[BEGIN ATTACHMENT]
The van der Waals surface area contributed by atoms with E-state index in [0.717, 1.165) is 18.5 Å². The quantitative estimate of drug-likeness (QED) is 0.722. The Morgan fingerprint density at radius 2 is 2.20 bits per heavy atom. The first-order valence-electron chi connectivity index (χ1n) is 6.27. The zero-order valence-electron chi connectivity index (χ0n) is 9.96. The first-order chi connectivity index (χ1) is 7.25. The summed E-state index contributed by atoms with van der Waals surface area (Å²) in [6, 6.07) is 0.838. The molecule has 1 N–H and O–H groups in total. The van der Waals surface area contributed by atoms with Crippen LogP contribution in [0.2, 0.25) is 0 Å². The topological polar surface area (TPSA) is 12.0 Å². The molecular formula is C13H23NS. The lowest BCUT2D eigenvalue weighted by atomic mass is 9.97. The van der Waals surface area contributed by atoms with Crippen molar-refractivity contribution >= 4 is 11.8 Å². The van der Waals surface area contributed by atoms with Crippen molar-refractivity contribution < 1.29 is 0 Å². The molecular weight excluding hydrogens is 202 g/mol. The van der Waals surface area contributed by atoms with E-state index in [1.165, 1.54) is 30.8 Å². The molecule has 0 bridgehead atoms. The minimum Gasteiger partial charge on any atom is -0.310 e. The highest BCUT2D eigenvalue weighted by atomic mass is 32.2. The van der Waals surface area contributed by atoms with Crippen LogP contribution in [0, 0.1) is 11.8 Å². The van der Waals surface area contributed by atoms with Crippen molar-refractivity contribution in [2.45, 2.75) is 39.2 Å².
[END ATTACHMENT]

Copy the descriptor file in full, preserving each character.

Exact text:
The van der Waals surface area contributed by atoms with E-state index in [0.717, 1.165) is 18.5 Å². The quantitative estimate of drug-likeness (QED) is 0.722. The Morgan fingerprint density at radius 2 is 2.20 bits per heavy atom. The first-order valence-electron chi connectivity index (χ1n) is 6.27. The zero-order valence-electron chi connectivity index (χ0n) is 9.96. The first-order chi connectivity index (χ1) is 7.25. The summed E-state index contributed by atoms with van der Waals surface area (Å²) in [6, 6.07) is 0.838. The molecule has 1 N–H and O–H groups in total. The van der Waals surface area contributed by atoms with Crippen LogP contribution in [0.2, 0.25) is 0 Å². The topological polar surface area (TPSA) is 12.0 Å². The molecular formula is C13H23NS. The lowest BCUT2D eigenvalue weighted by atomic mass is 9.97. The van der Waals surface area contributed by atoms with Crippen molar-refractivity contribution >= 4 is 11.8 Å². The van der Waals surface area contributed by atoms with Crippen molar-refractivity contribution < 1.29 is 0 Å². The molecular weight excluding hydrogens is 202 g/mol. The van der Waals surface area contributed by atoms with E-state index in [1.165, 1.54) is 30.8 Å². The molecule has 0 bridgehead atoms. The minimum Gasteiger partial charge on any atom is -0.310 e. The highest BCUT2D eigenvalue weighted by atomic mass is 32.2. The van der Waals surface area contributed by atoms with Crippen LogP contribution in [0, 0.1) is 11.8 Å². The van der Waals surface area contributed by atoms with Crippen molar-refractivity contribution in [2.45, 2.75) is 39.2 Å².